• Compliance with regulationsFinally, make sure that the panic bars you choose comply with all relevant regulations and codes. This includes local, state, and federal requirements, as well as industry standards such as UL, ANSI, and BHMA. Failure to comply with these regulations can result in fines, legal issues, and safety concerns for building occupants.


A panic bar is an essential safety feature for any commercial building, and choosing the right one requires careful consideration of several factors. By taking into account the specific needs of your building, as well as safety regulations, durability, cost, brand and reputation, you can ensure that you select a panic bar that is both effective and reliable. Remember to work with a reputable and experienced installer, and to schedule regular maintenance and inspections to keep your panic bars functioning properly.

Commercial door panic bars and exit device hardware are available at www.autodoorandhardware.com.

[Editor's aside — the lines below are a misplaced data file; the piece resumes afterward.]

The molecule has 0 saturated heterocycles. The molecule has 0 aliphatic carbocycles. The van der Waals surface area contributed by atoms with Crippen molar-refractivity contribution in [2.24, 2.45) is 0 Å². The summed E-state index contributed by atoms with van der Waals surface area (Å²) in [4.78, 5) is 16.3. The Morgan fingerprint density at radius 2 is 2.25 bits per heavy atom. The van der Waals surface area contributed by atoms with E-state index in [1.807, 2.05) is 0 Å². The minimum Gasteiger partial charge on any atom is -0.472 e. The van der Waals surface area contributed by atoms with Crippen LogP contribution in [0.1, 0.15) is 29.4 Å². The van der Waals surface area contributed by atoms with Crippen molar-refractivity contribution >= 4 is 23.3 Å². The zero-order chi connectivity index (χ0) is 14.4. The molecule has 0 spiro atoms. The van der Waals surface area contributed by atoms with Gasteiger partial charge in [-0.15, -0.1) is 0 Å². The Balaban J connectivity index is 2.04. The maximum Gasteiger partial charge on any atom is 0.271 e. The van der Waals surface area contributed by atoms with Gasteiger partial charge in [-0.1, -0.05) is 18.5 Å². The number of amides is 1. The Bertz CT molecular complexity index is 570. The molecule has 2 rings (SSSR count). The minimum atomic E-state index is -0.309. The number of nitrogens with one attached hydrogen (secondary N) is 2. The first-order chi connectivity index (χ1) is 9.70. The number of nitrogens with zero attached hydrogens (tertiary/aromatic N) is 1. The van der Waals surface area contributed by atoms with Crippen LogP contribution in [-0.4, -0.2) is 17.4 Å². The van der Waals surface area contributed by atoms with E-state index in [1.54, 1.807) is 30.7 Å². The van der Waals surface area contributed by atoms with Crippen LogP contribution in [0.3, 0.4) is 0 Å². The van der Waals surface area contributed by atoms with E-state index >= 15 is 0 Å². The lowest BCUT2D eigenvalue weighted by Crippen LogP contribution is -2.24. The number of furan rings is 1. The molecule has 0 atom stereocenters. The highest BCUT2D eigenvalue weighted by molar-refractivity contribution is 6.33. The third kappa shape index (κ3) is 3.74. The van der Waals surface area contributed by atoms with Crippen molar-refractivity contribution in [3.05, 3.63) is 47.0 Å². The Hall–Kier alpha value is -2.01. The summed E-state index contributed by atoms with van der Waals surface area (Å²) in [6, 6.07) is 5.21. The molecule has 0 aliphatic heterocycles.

Disclaimer: The material in this article has no regard to the specific installation, building code requirements, law requirements, authority having jurisdiction, local or state requirements, or any particular needs of any viewer. This article is presented solely for informational and entertainment purposes and is not to be construed as a recommendation or solicitation. Nor should any of its content be taken as advice. Automatic Door and Hardware is not an installation advisor. The views expressed in this article are completely speculative opinions and do not guarantee any specific result. Commercial doors, hardware, and automatic door parts should only be worked on by trained, qualified, and licensed professionals; failure to do so can result in danger. Any opinions expressed in this article are subject to change without notice. Automatic Door and Hardware is not under any obligation to update or keep current the information contained herein. Automatic Door and Hardware may have an interest in the securities and commodities of any entities referred to in this material. Automatic Door and Hardware accepts no liability whatsoever for any loss or damage of any kind arising out of the use of all or any part of this material. Automatic Door and Hardware recommends that you consult with a licensed and qualified professional before making any modifications or repairs to commercial doors, automatic doors, or hardware components of those doors. The content covered in this article is NOT to be considered as advice. I’m NOT an adviser. These are only my own personal and speculative opinions, ideas, theories, hypotheses, charts, technical analysis, insights, and curated news publications. The technical analysis in this article is completely speculative and does NOT guarantee any specific result. The technical analysis in this article has NO proven rate of accuracy. Do NOT repair or modify your doors and/or hardware based upon the analysis presented in this article. Always do your own research and only use trained and licensed professionals for any repairs or modifications. I will NOT be held liable for any of your personal repairs or modifications or any losses/damages that you may incur if you do repair or modify your doors and/or hardware. Information provided through this article is provided to you as is without any express representations or warranties of any kind, and we make no representation or warranty that this article (or any information provided in response to your inquiry), will be accurate, complete, or error-free. You agree that you must evaluate all information and responses, and that you bear all risks associated with, the use of this article, including any reliance on the accuracy, completeness, or usefulness of any information or materials made available through this article. This article is purely for entertainment purposes only!